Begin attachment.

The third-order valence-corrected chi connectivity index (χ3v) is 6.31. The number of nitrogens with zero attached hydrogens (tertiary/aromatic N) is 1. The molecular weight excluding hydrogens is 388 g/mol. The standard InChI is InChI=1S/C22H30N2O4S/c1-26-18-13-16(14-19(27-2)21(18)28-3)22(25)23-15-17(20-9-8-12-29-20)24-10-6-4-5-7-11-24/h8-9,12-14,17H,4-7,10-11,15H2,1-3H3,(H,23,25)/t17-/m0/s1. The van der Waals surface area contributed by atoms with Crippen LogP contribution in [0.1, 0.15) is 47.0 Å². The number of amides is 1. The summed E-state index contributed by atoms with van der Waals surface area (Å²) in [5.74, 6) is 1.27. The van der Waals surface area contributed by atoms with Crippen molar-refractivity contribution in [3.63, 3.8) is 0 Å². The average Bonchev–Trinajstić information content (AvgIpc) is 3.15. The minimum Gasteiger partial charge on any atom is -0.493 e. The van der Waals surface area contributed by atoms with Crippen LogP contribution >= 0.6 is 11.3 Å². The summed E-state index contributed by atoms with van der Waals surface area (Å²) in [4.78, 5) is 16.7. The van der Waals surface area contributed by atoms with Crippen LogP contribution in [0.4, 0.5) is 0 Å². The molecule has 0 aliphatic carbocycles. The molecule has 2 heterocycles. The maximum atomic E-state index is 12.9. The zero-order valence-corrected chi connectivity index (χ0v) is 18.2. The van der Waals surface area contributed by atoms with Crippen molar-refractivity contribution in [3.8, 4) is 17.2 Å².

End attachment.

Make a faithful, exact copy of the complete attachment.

The third-order valence-corrected chi connectivity index (χ3v) is 6.31. The number of nitrogens with zero attached hydrogens (tertiary/aromatic N) is 1. The molecular weight excluding hydrogens is 388 g/mol. The standard InChI is InChI=1S/C22H30N2O4S/c1-26-18-13-16(14-19(27-2)21(18)28-3)22(25)23-15-17(20-9-8-12-29-20)24-10-6-4-5-7-11-24/h8-9,12-14,17H,4-7,10-11,15H2,1-3H3,(H,23,25)/t17-/m0/s1. The van der Waals surface area contributed by atoms with Crippen LogP contribution in [0.1, 0.15) is 47.0 Å². The number of amides is 1. The summed E-state index contributed by atoms with van der Waals surface area (Å²) in [5.74, 6) is 1.27. The van der Waals surface area contributed by atoms with Crippen molar-refractivity contribution in [3.63, 3.8) is 0 Å². The average Bonchev–Trinajstić information content (AvgIpc) is 3.15. The minimum Gasteiger partial charge on any atom is -0.493 e. The van der Waals surface area contributed by atoms with Crippen LogP contribution >= 0.6 is 11.3 Å². The summed E-state index contributed by atoms with van der Waals surface area (Å²) in [4.78, 5) is 16.7. The van der Waals surface area contributed by atoms with Crippen LogP contribution in [0.4, 0.5) is 0 Å². The molecule has 0 aliphatic carbocycles. The molecule has 2 heterocycles. The maximum atomic E-state index is 12.9. The zero-order valence-corrected chi connectivity index (χ0v) is 18.2. The van der Waals surface area contributed by atoms with Crippen molar-refractivity contribution in [3.8, 4) is 17.2 Å².